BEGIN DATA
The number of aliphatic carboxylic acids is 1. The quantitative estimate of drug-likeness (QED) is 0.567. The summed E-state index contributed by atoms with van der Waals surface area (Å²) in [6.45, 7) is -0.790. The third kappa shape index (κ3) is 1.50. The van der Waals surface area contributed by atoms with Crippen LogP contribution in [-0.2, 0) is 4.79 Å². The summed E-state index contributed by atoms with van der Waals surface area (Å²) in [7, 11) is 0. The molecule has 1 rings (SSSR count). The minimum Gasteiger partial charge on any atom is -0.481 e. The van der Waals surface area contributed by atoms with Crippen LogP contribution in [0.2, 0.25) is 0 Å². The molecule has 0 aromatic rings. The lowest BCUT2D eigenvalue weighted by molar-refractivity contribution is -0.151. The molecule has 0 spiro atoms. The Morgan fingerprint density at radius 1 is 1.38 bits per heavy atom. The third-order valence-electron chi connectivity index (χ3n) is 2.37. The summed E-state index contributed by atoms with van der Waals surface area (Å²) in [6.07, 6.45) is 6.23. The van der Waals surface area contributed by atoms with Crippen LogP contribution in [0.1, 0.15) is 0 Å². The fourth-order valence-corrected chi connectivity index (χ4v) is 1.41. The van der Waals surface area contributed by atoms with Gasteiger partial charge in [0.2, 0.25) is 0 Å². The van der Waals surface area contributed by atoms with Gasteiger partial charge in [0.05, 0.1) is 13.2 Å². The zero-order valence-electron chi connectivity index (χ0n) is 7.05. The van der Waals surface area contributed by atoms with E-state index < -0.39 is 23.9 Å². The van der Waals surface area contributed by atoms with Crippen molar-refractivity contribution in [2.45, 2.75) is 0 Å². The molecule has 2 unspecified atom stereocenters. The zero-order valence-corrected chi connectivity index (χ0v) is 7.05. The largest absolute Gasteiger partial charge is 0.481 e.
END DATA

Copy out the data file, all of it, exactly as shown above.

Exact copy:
The number of aliphatic carboxylic acids is 1. The quantitative estimate of drug-likeness (QED) is 0.567. The summed E-state index contributed by atoms with van der Waals surface area (Å²) in [6.45, 7) is -0.790. The third kappa shape index (κ3) is 1.50. The van der Waals surface area contributed by atoms with Crippen LogP contribution in [-0.2, 0) is 4.79 Å². The summed E-state index contributed by atoms with van der Waals surface area (Å²) in [7, 11) is 0. The molecule has 1 rings (SSSR count). The minimum Gasteiger partial charge on any atom is -0.481 e. The van der Waals surface area contributed by atoms with Crippen LogP contribution in [0.2, 0.25) is 0 Å². The molecule has 0 aromatic rings. The lowest BCUT2D eigenvalue weighted by molar-refractivity contribution is -0.151. The molecule has 0 spiro atoms. The Morgan fingerprint density at radius 1 is 1.38 bits per heavy atom. The third-order valence-electron chi connectivity index (χ3n) is 2.37. The summed E-state index contributed by atoms with van der Waals surface area (Å²) in [6.07, 6.45) is 6.23. The van der Waals surface area contributed by atoms with Crippen LogP contribution in [0.1, 0.15) is 0 Å². The fourth-order valence-corrected chi connectivity index (χ4v) is 1.41. The van der Waals surface area contributed by atoms with Gasteiger partial charge in [0.2, 0.25) is 0 Å². The van der Waals surface area contributed by atoms with Gasteiger partial charge in [0.05, 0.1) is 13.2 Å². The zero-order valence-electron chi connectivity index (χ0n) is 7.05. The van der Waals surface area contributed by atoms with E-state index < -0.39 is 23.9 Å². The van der Waals surface area contributed by atoms with Crippen molar-refractivity contribution in [2.45, 2.75) is 0 Å². The molecule has 2 unspecified atom stereocenters. The zero-order valence-corrected chi connectivity index (χ0v) is 7.05. The largest absolute Gasteiger partial charge is 0.481 e.